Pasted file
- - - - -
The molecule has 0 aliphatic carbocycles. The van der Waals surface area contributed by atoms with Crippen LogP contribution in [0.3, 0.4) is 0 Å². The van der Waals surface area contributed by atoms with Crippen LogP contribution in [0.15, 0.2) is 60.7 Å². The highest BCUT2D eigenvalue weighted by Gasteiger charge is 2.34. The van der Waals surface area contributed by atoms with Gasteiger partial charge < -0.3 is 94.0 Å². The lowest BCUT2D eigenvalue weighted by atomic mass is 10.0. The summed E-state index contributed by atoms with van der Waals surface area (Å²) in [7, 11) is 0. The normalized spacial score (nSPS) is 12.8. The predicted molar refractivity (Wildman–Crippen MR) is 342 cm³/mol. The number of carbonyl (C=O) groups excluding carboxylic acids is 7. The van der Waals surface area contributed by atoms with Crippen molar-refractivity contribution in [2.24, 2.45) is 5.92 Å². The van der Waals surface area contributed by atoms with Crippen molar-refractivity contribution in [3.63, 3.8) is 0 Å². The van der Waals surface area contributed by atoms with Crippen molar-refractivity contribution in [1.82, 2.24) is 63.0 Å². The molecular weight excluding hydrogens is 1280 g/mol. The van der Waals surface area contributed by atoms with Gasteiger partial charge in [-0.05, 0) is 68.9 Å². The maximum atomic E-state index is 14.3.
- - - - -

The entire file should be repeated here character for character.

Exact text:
The molecule has 0 aliphatic carbocycles. The van der Waals surface area contributed by atoms with Crippen LogP contribution in [0.3, 0.4) is 0 Å². The van der Waals surface area contributed by atoms with Crippen LogP contribution in [0.15, 0.2) is 60.7 Å². The highest BCUT2D eigenvalue weighted by Gasteiger charge is 2.34. The van der Waals surface area contributed by atoms with Gasteiger partial charge < -0.3 is 94.0 Å². The lowest BCUT2D eigenvalue weighted by atomic mass is 10.0. The summed E-state index contributed by atoms with van der Waals surface area (Å²) in [7, 11) is 0. The normalized spacial score (nSPS) is 12.8. The predicted molar refractivity (Wildman–Crippen MR) is 342 cm³/mol. The number of carbonyl (C=O) groups excluding carboxylic acids is 7. The van der Waals surface area contributed by atoms with Crippen molar-refractivity contribution in [2.24, 2.45) is 5.92 Å². The van der Waals surface area contributed by atoms with Crippen molar-refractivity contribution in [3.63, 3.8) is 0 Å². The van der Waals surface area contributed by atoms with Crippen molar-refractivity contribution in [1.82, 2.24) is 63.0 Å². The molecular weight excluding hydrogens is 1280 g/mol. The van der Waals surface area contributed by atoms with Gasteiger partial charge in [-0.05, 0) is 68.9 Å². The maximum atomic E-state index is 14.3.